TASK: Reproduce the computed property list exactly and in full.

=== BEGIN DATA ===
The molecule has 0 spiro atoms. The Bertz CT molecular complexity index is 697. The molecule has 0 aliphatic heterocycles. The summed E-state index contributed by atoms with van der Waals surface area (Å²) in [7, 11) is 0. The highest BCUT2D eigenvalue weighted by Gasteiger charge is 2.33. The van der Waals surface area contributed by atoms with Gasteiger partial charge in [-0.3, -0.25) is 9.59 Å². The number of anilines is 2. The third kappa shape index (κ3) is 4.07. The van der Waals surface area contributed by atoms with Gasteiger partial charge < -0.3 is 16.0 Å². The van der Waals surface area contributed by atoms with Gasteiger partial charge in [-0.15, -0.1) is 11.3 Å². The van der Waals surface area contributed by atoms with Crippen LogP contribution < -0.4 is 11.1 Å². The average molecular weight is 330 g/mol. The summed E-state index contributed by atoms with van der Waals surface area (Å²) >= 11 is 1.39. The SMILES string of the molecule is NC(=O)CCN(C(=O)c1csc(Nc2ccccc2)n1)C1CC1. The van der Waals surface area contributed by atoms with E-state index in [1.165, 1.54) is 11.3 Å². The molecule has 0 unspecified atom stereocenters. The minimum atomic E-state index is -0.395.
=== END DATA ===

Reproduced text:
The molecule has 0 spiro atoms. The Bertz CT molecular complexity index is 697. The molecule has 0 aliphatic heterocycles. The summed E-state index contributed by atoms with van der Waals surface area (Å²) in [7, 11) is 0. The highest BCUT2D eigenvalue weighted by Gasteiger charge is 2.33. The van der Waals surface area contributed by atoms with Gasteiger partial charge in [-0.3, -0.25) is 9.59 Å². The number of anilines is 2. The third kappa shape index (κ3) is 4.07. The van der Waals surface area contributed by atoms with Gasteiger partial charge < -0.3 is 16.0 Å². The van der Waals surface area contributed by atoms with Gasteiger partial charge in [-0.15, -0.1) is 11.3 Å². The van der Waals surface area contributed by atoms with Crippen LogP contribution < -0.4 is 11.1 Å². The average molecular weight is 330 g/mol. The summed E-state index contributed by atoms with van der Waals surface area (Å²) >= 11 is 1.39. The SMILES string of the molecule is NC(=O)CCN(C(=O)c1csc(Nc2ccccc2)n1)C1CC1. The van der Waals surface area contributed by atoms with E-state index in [1.165, 1.54) is 11.3 Å². The molecule has 0 unspecified atom stereocenters. The minimum atomic E-state index is -0.395.